The latest Bureau of Health Information [BHI] report showed patients in this semi-urgent category rose from 532 to 787 over these corresponding quarters.
The semi-urgent category refers to patients who are clinically recommended for treatment within 90 days.
At Maitland Hospital, the semi-urgent waiting list rose by 46 per cent from 149 to 217 patients over the compared quarters.
In the Hunter New England district overall, the semi-urgent surgery waiting list rose by 29 per cent from 1538 to 1983 patients over this period.
Australian Medical Association [AMA] NSW president Dr Michael Bonning said the most urgent surgeries were the main focus during limited services in the pandemic.
Dr Bonning said the semi-urgent surgeries were "the cases that fall in the middle".
"They're incredibly important," he said, but many of these cases were delayed due to COVID.
"What we've seen in the last six to seven months is the resumption of all services. We're back to full outpatient lists and running our hospitals, looking for all things.
"When we look for more things and provide more care, we find things that need to be acted upon."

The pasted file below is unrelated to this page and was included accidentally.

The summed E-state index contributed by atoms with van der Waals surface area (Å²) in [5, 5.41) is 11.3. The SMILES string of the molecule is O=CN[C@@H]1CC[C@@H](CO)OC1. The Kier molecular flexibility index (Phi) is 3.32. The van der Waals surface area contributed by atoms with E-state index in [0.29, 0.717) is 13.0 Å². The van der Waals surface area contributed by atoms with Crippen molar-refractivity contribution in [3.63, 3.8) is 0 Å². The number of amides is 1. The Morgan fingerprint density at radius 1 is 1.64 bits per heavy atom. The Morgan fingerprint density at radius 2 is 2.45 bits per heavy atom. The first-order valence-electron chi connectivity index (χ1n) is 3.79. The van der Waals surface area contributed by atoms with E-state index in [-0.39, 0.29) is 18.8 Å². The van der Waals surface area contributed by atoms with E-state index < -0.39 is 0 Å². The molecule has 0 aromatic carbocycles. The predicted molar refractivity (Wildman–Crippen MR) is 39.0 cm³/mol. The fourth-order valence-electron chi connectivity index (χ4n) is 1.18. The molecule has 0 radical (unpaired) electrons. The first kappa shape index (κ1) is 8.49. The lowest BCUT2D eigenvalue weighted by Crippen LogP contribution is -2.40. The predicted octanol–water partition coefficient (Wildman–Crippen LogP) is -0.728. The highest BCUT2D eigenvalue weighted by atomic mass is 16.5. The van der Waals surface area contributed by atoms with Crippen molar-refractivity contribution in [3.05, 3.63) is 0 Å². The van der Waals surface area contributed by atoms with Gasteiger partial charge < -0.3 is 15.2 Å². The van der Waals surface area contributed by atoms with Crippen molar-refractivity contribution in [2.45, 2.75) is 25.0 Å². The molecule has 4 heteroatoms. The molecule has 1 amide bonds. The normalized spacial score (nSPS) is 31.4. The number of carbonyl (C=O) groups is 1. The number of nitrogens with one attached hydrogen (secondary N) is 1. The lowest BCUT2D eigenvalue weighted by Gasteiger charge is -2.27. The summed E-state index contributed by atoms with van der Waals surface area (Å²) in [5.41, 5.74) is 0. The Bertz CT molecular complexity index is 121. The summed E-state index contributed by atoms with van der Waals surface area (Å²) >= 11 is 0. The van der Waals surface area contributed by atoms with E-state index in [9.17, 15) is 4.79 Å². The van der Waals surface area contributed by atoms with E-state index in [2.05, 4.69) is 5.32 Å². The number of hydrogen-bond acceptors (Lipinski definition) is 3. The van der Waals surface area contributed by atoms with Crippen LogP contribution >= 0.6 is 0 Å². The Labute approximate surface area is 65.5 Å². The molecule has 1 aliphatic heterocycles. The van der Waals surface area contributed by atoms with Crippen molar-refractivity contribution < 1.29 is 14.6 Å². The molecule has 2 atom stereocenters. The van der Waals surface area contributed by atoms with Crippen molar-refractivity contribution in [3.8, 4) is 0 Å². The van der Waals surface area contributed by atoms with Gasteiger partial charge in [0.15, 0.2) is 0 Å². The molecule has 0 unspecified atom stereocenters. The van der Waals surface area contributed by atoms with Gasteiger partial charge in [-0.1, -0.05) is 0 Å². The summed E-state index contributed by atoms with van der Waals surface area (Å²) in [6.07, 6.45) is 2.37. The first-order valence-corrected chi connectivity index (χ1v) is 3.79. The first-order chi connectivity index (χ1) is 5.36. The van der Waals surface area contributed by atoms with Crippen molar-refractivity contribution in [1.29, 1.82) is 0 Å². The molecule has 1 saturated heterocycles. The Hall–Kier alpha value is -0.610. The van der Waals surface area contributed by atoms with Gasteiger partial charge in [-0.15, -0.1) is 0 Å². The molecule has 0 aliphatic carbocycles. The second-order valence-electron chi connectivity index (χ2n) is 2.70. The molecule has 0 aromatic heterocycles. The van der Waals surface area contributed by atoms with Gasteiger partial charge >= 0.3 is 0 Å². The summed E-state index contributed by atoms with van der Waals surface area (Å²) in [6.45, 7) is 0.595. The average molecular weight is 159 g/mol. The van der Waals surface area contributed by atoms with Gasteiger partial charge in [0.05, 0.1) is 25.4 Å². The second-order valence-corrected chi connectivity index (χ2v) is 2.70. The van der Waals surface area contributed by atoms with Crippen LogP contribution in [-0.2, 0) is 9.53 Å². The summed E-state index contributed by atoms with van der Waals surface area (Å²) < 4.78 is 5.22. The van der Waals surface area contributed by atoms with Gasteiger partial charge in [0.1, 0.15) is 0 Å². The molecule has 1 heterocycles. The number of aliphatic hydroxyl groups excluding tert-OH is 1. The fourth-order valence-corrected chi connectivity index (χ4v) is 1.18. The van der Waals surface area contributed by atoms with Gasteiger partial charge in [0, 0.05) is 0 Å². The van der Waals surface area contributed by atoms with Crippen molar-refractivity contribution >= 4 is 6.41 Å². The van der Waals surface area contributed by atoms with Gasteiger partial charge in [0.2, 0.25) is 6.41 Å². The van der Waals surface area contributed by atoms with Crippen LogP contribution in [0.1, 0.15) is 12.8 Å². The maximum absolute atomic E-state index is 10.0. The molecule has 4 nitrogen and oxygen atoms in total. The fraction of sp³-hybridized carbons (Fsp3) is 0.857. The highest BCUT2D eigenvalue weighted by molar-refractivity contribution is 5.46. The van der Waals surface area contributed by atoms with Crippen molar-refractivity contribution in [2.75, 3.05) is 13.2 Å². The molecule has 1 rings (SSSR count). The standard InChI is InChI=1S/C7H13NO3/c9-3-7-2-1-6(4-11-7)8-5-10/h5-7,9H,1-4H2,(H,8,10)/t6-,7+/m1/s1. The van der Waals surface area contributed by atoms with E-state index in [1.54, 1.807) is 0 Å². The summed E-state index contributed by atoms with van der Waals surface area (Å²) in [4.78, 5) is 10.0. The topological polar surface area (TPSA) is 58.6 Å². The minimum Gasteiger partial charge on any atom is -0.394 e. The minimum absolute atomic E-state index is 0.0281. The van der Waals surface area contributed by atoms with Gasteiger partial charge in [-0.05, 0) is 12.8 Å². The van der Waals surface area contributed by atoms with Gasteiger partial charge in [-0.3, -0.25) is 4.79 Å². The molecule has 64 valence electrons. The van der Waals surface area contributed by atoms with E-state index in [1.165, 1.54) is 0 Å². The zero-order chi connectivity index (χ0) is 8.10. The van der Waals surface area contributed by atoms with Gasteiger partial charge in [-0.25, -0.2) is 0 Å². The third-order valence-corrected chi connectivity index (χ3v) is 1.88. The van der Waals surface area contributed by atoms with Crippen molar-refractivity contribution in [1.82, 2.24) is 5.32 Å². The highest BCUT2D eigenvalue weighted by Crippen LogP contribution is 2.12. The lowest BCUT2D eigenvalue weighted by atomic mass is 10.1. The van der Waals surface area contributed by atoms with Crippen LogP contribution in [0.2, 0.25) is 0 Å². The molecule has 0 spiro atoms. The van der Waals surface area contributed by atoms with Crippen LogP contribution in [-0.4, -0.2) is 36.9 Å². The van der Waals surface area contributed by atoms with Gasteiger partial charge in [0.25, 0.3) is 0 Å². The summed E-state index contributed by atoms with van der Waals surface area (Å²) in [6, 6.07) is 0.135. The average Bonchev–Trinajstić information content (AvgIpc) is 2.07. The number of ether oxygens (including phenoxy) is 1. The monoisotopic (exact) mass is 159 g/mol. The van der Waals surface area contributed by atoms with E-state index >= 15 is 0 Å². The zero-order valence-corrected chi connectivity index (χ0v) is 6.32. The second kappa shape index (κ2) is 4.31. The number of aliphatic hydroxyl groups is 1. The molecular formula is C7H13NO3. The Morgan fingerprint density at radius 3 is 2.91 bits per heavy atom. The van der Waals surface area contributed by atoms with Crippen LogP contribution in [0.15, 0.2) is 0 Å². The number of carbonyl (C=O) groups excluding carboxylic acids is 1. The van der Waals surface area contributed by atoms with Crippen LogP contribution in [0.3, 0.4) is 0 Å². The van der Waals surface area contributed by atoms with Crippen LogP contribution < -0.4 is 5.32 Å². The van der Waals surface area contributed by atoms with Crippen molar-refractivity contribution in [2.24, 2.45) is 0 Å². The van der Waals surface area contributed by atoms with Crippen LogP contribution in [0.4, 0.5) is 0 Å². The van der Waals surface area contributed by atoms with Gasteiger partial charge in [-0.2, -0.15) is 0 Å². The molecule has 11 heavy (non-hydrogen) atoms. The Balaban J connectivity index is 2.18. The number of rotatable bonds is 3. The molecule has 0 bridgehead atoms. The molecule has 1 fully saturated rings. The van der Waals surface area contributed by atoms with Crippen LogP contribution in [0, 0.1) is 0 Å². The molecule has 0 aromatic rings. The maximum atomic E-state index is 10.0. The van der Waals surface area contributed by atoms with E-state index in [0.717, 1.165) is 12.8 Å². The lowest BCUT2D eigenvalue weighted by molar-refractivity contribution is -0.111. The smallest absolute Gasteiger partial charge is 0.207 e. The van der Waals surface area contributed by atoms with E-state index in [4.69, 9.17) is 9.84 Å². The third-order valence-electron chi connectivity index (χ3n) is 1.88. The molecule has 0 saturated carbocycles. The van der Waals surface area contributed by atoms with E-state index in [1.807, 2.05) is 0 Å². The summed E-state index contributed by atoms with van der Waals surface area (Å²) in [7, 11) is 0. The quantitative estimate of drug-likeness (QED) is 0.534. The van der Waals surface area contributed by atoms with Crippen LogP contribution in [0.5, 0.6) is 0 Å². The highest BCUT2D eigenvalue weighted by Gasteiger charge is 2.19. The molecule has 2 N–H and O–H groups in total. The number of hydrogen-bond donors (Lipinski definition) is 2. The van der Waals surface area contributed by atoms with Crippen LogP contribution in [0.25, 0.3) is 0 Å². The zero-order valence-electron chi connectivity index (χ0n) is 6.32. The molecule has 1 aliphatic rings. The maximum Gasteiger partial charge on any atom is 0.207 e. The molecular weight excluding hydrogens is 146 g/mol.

BHI chief executive Dr Diane Watson said the latest quarterly results show "ambulance services and emergency departments experienced record demand".
"The upward trend in activity that began before the pandemic continued," Dr Watson said.
Also in the January to March quarter, elective surgeries performed at John Hunter Hospital rose by 29 per cent.
The bureau report showed 1791 elective surgeries were performed at the region's largest hospital in the three-month period. This rose from 1385 elective surgeries in the same quarter last year.
Elective surgery at Maitland Hospital rose by 43 per cent over this period, from 371 to 529.
Elective surgery also rose by 19 per cent - from 5857 to 6977 - in Hunter New England hospitals as a whole.
In NSW, there are three categories of elective surgery: non-urgent [365 days], semi-urgent [90 days] and urgent [30 days]. These are "clinically recommended maximum waiting times", the BHI said.
Dr Bonning said the former and current NSW governments had got elective surgery "back on track to pre-pandemic levels".
He said there was a big focus on "how to deliver pre-planned surgery well".
"We are moving most planned surgery back into the public system, which is where it belongs," he said.
"We want our public hospitals properly funded to deliver services to public patients."
The government had outsourced some surgeries to private hospitals under contract.
In March, though, the new Labor government announced the NSW Surgical Care Taskforce to tackle waiting lists.
Dr Bonning said the taskforce is "really focused on the 14,000 patients [statewide] who have waited longer than clinically recommended".
In the Hunter New England district, 928 patients were waiting longer than recommended for surgery at the end of the January to March quarter, a rise of 505 patients from the same period last year.
Dr Bonning said most of these patients are "waiting for semi-urgent and non-urgent surgeries".